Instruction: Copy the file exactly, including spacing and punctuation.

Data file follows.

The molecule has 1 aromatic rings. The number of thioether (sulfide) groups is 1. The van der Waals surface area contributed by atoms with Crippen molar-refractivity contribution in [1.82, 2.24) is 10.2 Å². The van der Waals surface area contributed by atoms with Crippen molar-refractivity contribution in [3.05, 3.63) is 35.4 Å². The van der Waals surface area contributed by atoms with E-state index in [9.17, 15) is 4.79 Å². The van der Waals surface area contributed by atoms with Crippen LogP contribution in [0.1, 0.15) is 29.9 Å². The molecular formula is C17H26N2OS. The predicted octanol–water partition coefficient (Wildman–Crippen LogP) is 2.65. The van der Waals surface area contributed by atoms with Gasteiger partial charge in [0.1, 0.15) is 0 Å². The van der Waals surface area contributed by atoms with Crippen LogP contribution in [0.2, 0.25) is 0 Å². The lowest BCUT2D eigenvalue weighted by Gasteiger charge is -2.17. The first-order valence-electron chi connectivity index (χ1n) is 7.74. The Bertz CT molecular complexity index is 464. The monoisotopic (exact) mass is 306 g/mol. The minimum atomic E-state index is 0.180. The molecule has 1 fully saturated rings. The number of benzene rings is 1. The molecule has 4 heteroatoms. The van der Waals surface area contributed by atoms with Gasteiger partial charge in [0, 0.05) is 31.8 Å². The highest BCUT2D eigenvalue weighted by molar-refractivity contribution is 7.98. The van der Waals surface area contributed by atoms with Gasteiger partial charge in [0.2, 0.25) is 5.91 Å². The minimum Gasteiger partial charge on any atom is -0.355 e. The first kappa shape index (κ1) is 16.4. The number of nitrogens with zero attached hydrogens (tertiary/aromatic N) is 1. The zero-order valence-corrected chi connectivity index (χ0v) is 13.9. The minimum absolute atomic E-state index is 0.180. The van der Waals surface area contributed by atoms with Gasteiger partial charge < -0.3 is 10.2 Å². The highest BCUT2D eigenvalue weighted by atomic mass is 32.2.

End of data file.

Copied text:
The molecule has 1 aromatic rings. The number of thioether (sulfide) groups is 1. The van der Waals surface area contributed by atoms with Crippen molar-refractivity contribution in [1.82, 2.24) is 10.2 Å². The van der Waals surface area contributed by atoms with Crippen molar-refractivity contribution in [3.05, 3.63) is 35.4 Å². The van der Waals surface area contributed by atoms with E-state index in [9.17, 15) is 4.79 Å². The van der Waals surface area contributed by atoms with Crippen LogP contribution in [0.1, 0.15) is 29.9 Å². The molecular formula is C17H26N2OS. The predicted octanol–water partition coefficient (Wildman–Crippen LogP) is 2.65. The van der Waals surface area contributed by atoms with Gasteiger partial charge in [0.1, 0.15) is 0 Å². The van der Waals surface area contributed by atoms with Crippen LogP contribution in [0.2, 0.25) is 0 Å². The lowest BCUT2D eigenvalue weighted by Gasteiger charge is -2.17. The first-order valence-electron chi connectivity index (χ1n) is 7.74. The Bertz CT molecular complexity index is 464. The monoisotopic (exact) mass is 306 g/mol. The minimum atomic E-state index is 0.180. The molecule has 1 fully saturated rings. The number of benzene rings is 1. The molecule has 4 heteroatoms. The van der Waals surface area contributed by atoms with Gasteiger partial charge in [0, 0.05) is 31.8 Å². The highest BCUT2D eigenvalue weighted by molar-refractivity contribution is 7.98. The van der Waals surface area contributed by atoms with Gasteiger partial charge in [0.2, 0.25) is 5.91 Å². The minimum Gasteiger partial charge on any atom is -0.355 e. The first kappa shape index (κ1) is 16.4. The number of nitrogens with zero attached hydrogens (tertiary/aromatic N) is 1. The zero-order valence-corrected chi connectivity index (χ0v) is 13.9. The minimum absolute atomic E-state index is 0.180. The van der Waals surface area contributed by atoms with Gasteiger partial charge < -0.3 is 10.2 Å². The highest BCUT2D eigenvalue weighted by atomic mass is 32.2.